Actor and Director Woody Allen has given us some great quotes: "I'm not afraid of death. I just don't want to be there when it happens." Yes, we can laugh, but the reality is that the fear of losing our lives is a big one. There was nothing more tragic in America than the horror and aftermath of the World Trade Center tragedy. Then-New York Mayor Rudy Giuliani walked through a haze of smoke and ash and crowds of desperate New Yorkers, and later revealed that his bout with prostate cancer the previous year changed him much more than 9-11. He said the cancer showed him the lack of control we have over death and removed some of the fear of death. In place of fear, he found courage. It was his father who told him years before that "you must manage fear to accomplish what you want to accomplish. It's finding areas in times of emergency where you've got to become deliberately calm even as everyone is yelling and screaming around you. Somebody's got to be able to figure a way out of the jam. And you'll be able to do that."

Giuliani remembered that as his dad was dying in a hospital bed, he asked him, "Were you ever afraid?" His dad responded, "Sure, there were times when I was afraid. But it isn't about being afraid, it's about overcoming it."

And Fear goes hand-in-hand with Risk, Adversity and Change. If we don't take risks, at least those with even a small chance of succeeding, we'll never be able to face Adversity or Change. Risk had come to my boss, Ted Turner, before, He took all the money from his sign company and bought large satellite dishes and cheap TV
programming in 1975 to start TBS just as the country was undergoing a massive expansion in underground cable lines and satellite technology. Five years later he put CNN on the air when very few people thought there was enough news to fill 24 hours. He took the risks, and succeeded wildly. In a way, he also won against those dream killers of Adversity and Change in one fell swoop. I was there at CNN to see those changes, thanks to overcoming adversity with testicular cancer, and being forced to overcome Fear, Risk, Adversity, and Change all at once. And that's what I want to be my gift to you. If one door closes, I would suggest kicking down the next one. And if that doesn't work, kick down the next one. What a life awaits all of us if we dust ourselves off...and as Frank Sinatra put it, "Get Back In The Race!". I might have been able to work if I had settled on ending my TV broadcast career, but I knew there was so much more I could do if I was up for competing with the best, and faced Adversity by refusing to cower,to feel sorry for myself, and simply give up my dream.

I've spoken or emceed before over 200 conventions, from New York to San Francisco to Seoul, South Korea, and just as importantly Rock Hill, North Carolina, and Binghamton, New York. And every one of them have been a chance for me to grow...and hopefully for you, as well. I look forward to meeting you in person in the near future.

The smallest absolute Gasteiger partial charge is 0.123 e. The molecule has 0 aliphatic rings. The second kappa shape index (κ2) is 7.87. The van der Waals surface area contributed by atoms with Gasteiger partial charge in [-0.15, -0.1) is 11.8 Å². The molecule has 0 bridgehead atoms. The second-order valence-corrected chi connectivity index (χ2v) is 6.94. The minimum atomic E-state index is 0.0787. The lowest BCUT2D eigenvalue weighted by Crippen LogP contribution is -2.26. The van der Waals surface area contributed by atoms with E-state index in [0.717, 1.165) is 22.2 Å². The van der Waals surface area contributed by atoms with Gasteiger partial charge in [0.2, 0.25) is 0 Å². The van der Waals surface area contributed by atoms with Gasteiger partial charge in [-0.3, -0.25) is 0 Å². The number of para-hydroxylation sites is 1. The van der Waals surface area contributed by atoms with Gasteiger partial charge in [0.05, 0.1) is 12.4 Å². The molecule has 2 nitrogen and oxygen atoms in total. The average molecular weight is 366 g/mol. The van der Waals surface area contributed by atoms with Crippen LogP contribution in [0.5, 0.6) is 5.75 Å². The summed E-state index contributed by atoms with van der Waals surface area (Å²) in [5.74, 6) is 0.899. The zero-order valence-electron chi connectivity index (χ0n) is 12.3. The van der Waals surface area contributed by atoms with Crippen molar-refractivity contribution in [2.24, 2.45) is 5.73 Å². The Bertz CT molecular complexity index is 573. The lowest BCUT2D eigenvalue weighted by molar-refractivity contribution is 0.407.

Who Hijacked My CNN?

...And Can I Please have it back?
Former CNN Headline News Anchor Bob Losure pulls no punches on how CNN has thrown out traditional journalism in the wake of the Trump Presidency, becoming a shill for the far left and also left its mantra of trust and fairness in shambles.

As Bob puts it, "Both CNN, and the sister network I anchored for in Atlanta for nearly 12 years, CNN Headline News (now HLN), have thrown out journalistic standards when it comes to political coverage, spinning almost every story, and in some cases, mangling the truth, by attacking anything Trump, anything Republican or conservative--distorting and trivializing in a way that embarrasses those of us who toiled for decades to earn the respect."

Mr. Losure, who spent 30 years anchoring and reporting in local news in Oklahoma, and has keynoted nationwide for 25 years, frequently gets introduced as a former member of “The Clinton News Network”, and and eventually gets peppered with questions from the audience on why CNN is so liberal, how did former CNN President Tom Johnson enjoyed his nights sleeping in the Lincoln bedroom in the White House courtesy of Bill Clinton?, and whether Bob sympathized with the point of view of CNN political reporters like Christiane Amanpour. After speaking, on more than one occasion, his ride back to the airport never materialized. He got the hint. The respect was gone. Pick your side—Fox News, The New York Times, Washington Post on the right. MSNBC and your beleaguered CNN on the left. But above all, don’t pick the moderate side...because no one will want to hear you.

In his speech, Bob points to the years 1994-1996 turning points in journalism. A liberal L.A. Times Executive Editor, Tom Johnson, was hired by Ted Turner as CNN President. Johnson began a move to trim CNN’s full-time bureaus in places like Dallas, Detroit, Chicago, even Atlanta and other cities, bringing more and more of its staff from Atlanta to New York, and slowly adding more liberal talk and less straight news pieces when it came to politics. And with Hillary Clinton’s loss, it’s an all-out war by the national press with the goal, to impeach Donald Trump.

Since 1995-96, With MSNBC on the far left, and Fox News on the far right, politics has reigned over 80 percent of the news/talk time. Much of the news in middle-America and the west is ignored. When Ted Turner sold CNN to Time-Warner to become its Vice-Chairman, little did he know that he would be pushed aside and lose six billion –yes “billion” dollars and so much of what he had worked so hard to build.

Twenty-five years ago Bob looked forward to sitting in the anchor chair at Headline News, and it didn’t hurt that it was the only national news game in town at the time. But “HLN” now concentrates on a steady diet of “Forensic Files” at night, and is a mix of Hollywood gossip, and how to shop for the latest fashions in the day. Bob knows that the so-called “news wheel” of news developments, business updates, weather nationwide, sports, and human interest stories—and not just one-sided political discussion—could work today, though the audience is older and the pie has been carved up in so many pieces.

Bob knows the younger audience today, those under 35, are headed to their I-Pads and Tablets to to seek out the headlines that are important to them, and they don’t care whether the viewing screen is 5 inches or five feet—they just won’t wait around for the linear TV news of today, where you watch many of the same news talk shows replaying every three hours on their schedule. Maybe Ted Turner, still with a two-billion-dollar fortune of land holdings and “Ted’s Montana Steakhouses”, knows something we don’t know. He says, tongue-in-cheek, that he’s keeping an eye out from his third-floor office three blocks from the CNN Center in Atlanta, watching and waiting for CNN to raise the white flag and and plead with him to come back and save them.


Bob gives a bheind-the-scenes look at CNN, and the good and bad of network news, and how his successful fight against testicular cancer led him to prominence in the CNN anchor chair.

Bob Losure